There are three levels of architecture in the organization: enterprise, segment, and solutions. This is explained in a prior post.
Each level of the architecture identifies and categorizes business and technical information. However, the information captured in the three architecture levels (enterprise, segment, and solutions) differs as to their level of detail.
Here’s how this works:
- Catalogues—Enterprise architecture maintains catalogues of strategic-level enterprise assets. For example, EA provides catalogues of enterprise business functions and activities, enterprise systems, and enterprise hardware and software products and standards.
- Portfolios—Segment architecture maintains portfolios of items scoped to the individual lines of business (LOB), at a medium level of detail, with impact focused on business outcomes. For example, a portfolio of systems or databases relevant to the functioning of a specific LOB such as for Finance, HR, and so on.
- Inventories—Solutions architecture maintains inventories of configuration items for the enterprise. The configuration items are at the maximum level of detail for maintaining control of changes. This is used, for example, for software configuration management and for engineering support of IT infrastructure.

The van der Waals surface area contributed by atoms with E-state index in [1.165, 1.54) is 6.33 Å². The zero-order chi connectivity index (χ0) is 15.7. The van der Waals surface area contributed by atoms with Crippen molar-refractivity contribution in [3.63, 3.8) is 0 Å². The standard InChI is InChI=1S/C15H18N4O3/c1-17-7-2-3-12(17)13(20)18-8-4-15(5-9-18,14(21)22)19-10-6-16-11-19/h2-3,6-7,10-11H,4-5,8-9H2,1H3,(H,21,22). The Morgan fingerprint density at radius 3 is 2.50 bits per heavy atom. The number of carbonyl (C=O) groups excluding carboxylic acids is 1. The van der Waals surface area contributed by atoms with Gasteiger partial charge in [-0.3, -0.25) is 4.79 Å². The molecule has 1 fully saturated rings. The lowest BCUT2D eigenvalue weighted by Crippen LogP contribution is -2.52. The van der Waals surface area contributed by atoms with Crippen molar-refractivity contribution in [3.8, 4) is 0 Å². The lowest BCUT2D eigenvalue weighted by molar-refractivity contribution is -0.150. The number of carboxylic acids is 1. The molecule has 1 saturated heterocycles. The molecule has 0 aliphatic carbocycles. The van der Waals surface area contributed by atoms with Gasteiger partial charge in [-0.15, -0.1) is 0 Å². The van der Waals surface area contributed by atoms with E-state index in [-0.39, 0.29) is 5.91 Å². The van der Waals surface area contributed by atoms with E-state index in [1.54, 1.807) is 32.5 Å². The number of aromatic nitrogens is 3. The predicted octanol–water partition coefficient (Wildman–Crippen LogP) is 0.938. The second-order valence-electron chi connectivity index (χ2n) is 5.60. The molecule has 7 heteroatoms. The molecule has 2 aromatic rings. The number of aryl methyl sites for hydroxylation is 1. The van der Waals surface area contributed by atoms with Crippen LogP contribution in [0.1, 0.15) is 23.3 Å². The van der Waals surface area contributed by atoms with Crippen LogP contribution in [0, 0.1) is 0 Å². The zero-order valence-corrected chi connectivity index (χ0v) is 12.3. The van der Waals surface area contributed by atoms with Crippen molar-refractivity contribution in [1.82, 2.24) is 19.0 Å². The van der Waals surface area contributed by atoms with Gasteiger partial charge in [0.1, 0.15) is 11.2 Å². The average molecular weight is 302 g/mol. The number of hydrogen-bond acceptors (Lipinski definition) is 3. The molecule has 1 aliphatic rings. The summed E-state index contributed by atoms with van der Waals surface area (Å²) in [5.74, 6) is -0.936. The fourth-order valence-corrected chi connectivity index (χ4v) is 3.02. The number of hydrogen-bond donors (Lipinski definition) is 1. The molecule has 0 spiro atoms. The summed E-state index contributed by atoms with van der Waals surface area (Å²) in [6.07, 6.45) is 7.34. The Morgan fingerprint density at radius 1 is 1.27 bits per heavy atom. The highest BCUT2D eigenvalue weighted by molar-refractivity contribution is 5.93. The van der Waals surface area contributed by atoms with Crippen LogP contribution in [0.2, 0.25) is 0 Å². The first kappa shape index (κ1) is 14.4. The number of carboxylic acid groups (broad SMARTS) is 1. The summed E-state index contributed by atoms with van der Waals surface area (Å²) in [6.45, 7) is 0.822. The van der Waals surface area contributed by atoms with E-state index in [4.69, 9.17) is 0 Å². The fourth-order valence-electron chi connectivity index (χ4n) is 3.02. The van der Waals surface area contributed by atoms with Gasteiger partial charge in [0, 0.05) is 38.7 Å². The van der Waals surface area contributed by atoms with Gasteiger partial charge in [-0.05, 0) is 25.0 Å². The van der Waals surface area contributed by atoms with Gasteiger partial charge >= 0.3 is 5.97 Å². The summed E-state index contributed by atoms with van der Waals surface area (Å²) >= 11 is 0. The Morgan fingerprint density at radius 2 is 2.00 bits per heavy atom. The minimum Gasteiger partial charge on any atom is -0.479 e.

All three types of information products types—Catalogues, Portfolios, and Inventories—contain similar types of information pertinent to the organization; however, each product functions at a different level in the architecture—enterprise, segment, and solutions. Each of the information product types should be traceable and align to the next, so that inventories roll up into portfolios, and portfolios roll up in total to the enterprise asset catalogues. In this way, the architecture framework is consistent throughout the organization, items are traceable at all levels—from the solutions developers up to the strategic-level EA—and items can be viewed at the appropriate level of detail depending on whether the viewer is a senior leader, an executive decision-maker in the LOB, or a solution provider (“fixer-doer”).
Some organizations have chosen for simplicity’s sake to call all three of these product types “inventories.” That is acceptable, with the understanding that these “inventories” are providing different levels of detail corresponding to the different levels of architecture.
- Profiles are high-level, big-picture strategic views of the information; it’s the satellite view from 30,000 miles up, providing information to the executive in a quick, condensed format, usually a graphic.
- Inventories (or catalogues) are the detailed views of information usually in database or spreadsheet format, that is typically used by the analyst. It’s the trees versus the forest; the distinct configuration items with lots of information about each one.
- Models are the connection between the forests; they illuminate relationships between information that is especially useful to the mid-level manager working with his/her peers. These relationships include those that show how processes work, how information is exchanged between entities, or how systems interoperate.
In user-centric EA, it’s not one size fits all!